Public Speaks: Make Government Work Better

It’s a little too easy to take potshots at Washington these days. But even though the headline on a story I saw stated, "Poll: Some feds are overpaid and underworked," it’s not really an indictment of the individuals working for federal agencies.

It’s more of a "fix the darn system, train the people we have and give them the tools to do the job effectively" message. Just as has been the message with local government reform in Indiana, it’s not knocking the people (or at least most of them) but the bureaucracy that protects the status quo and prevents taxpayer dollars from being used efficiently.

Here are some of the details from the Government Executive article:

A May survey of 2,523 participants conducted by Hart Research Associates found that 67 percent of respondents believed a major source of government waste was due to inefficient federal employees receiving generous benefits or high salaries.

Respondents did not indicate a desire to cut federal pay, but instead expressed support for improved training and recruiting of federal employees to increase government efficiency.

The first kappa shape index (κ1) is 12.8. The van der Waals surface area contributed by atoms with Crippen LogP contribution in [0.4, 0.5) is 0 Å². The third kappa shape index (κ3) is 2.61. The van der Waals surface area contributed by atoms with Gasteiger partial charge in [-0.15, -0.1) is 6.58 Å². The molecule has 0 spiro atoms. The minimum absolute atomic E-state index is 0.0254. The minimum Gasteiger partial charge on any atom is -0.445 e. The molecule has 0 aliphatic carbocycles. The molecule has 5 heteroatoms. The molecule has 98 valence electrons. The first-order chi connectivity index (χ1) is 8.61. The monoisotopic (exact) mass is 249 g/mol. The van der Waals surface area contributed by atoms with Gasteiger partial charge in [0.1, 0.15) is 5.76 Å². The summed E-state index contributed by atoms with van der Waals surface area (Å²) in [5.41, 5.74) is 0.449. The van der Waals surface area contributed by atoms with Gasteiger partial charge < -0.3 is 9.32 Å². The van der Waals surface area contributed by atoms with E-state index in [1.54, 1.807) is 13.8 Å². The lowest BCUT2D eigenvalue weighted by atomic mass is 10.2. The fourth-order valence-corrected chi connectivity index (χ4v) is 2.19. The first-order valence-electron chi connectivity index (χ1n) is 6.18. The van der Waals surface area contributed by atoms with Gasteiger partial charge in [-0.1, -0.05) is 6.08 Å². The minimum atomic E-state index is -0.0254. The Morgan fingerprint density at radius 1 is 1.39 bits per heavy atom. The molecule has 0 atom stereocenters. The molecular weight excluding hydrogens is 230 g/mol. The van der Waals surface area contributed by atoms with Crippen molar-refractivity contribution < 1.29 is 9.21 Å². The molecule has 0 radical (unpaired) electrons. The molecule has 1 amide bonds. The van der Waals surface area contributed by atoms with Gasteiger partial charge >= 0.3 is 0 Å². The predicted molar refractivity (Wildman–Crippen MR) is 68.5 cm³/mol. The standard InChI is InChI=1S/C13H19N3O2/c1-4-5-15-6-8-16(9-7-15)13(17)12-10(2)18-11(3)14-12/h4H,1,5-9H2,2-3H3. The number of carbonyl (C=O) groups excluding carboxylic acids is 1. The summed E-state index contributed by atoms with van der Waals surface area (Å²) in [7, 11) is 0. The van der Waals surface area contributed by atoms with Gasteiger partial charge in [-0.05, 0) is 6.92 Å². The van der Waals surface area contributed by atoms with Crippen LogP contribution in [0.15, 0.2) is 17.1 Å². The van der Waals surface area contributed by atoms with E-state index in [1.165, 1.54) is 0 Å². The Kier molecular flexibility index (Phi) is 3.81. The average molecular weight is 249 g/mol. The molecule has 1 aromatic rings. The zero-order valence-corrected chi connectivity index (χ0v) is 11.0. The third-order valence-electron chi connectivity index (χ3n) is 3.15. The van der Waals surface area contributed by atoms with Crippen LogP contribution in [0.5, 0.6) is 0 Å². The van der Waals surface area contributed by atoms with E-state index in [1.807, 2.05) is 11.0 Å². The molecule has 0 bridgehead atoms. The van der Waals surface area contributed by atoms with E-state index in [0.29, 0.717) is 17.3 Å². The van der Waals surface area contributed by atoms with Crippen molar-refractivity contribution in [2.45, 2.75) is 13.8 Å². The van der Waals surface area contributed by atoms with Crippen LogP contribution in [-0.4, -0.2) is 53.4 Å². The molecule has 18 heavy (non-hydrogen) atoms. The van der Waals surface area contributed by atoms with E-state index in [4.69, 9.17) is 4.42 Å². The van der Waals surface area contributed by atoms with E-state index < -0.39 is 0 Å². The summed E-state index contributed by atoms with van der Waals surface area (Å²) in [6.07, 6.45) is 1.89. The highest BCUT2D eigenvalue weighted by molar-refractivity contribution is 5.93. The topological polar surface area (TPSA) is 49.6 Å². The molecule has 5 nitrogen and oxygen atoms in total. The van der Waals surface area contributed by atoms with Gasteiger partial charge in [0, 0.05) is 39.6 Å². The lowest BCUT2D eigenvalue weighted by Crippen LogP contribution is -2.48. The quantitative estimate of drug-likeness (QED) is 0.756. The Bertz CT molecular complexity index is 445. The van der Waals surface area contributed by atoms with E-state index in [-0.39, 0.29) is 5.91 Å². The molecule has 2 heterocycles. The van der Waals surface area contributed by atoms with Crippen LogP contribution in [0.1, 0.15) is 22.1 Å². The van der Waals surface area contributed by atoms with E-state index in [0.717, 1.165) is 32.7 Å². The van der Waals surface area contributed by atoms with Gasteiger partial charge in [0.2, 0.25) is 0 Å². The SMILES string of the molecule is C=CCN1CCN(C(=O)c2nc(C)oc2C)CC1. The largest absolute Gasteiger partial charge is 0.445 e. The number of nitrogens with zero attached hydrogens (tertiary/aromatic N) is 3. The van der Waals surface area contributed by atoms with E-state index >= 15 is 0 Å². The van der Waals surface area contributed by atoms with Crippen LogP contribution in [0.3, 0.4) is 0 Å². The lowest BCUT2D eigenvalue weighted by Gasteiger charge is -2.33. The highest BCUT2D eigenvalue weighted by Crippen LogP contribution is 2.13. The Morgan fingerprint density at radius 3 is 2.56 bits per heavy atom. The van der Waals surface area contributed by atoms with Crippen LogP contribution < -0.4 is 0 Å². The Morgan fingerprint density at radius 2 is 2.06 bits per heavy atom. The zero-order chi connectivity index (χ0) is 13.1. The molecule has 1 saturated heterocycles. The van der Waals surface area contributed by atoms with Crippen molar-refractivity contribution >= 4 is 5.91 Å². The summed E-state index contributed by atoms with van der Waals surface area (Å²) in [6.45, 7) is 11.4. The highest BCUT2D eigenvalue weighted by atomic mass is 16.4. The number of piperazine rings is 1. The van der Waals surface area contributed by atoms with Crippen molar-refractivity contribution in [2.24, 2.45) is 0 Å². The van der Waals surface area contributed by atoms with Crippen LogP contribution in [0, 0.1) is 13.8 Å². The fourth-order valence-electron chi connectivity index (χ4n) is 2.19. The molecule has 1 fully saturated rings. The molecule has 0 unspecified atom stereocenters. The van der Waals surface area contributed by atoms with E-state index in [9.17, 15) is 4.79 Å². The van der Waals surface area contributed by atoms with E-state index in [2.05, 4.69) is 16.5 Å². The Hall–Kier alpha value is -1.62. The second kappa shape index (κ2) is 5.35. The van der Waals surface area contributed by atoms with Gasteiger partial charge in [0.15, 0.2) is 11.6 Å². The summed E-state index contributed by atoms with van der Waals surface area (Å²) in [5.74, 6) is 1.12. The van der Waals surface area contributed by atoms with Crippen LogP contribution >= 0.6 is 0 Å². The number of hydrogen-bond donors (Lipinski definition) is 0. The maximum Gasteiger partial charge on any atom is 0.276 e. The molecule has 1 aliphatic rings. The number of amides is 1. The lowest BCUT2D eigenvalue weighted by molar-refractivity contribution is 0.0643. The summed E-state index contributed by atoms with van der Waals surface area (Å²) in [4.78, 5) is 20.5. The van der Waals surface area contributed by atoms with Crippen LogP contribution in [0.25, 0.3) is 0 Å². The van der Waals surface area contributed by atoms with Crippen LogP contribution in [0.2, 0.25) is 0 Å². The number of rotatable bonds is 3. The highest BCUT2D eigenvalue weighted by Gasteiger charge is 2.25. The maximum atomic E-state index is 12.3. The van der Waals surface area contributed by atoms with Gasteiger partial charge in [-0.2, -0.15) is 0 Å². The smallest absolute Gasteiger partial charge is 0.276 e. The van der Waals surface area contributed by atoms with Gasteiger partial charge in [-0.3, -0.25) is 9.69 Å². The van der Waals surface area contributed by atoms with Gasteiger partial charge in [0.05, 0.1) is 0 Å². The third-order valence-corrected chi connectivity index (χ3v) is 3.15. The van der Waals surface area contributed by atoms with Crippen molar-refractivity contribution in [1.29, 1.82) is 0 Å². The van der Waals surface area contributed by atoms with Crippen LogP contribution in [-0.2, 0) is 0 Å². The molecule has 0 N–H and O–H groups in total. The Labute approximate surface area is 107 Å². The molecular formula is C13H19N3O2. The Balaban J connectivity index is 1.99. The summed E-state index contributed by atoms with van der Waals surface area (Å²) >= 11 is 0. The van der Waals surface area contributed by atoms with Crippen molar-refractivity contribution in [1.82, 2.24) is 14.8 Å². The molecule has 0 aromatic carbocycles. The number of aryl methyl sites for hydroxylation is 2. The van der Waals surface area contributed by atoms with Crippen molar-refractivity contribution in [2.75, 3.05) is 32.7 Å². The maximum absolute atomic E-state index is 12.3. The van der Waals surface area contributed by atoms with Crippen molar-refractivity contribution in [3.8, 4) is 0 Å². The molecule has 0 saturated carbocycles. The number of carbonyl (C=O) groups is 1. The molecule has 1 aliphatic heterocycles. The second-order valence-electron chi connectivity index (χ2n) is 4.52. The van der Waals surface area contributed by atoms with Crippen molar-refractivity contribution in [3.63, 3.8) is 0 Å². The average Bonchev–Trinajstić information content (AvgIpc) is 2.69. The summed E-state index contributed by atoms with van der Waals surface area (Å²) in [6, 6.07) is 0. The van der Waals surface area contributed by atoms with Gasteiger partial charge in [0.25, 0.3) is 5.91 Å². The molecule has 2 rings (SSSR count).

Overall, respondents said they wanted a government that runs better, regardless of size. Sixty-two percent of respondents thought the government’s priority should be to improve efficiency and effectiveness, while 36 percent considered reducing the size of federal government a priority.

"Public lack of confidence in government’s ability to solve problems is more closely related to perceptions of government performance than it is a function of partisan affiliation or political ideology," the authors of the survey said in a statement. Guy Molyneux, a partner at Hart Research; John Whaley, a Hart Research senior analyst; and Ruy Teixeira, senior fellow at the Center for American Progress, conducted the survey.

"They [those polled] are extremely receptive to reform efforts that would eliminate inefficient government programs, implement performance-based policy decisions, and adopt modern management methods and information technologies," the authors said. Forty-five percent of respondents said efforts at improving federal management should begin with holding government more accountable for how it spends money.

While the majority of those polled — 74 percent — believed government could be effective with better management, 23 percent said the government was "bound to be ineffective no matter what."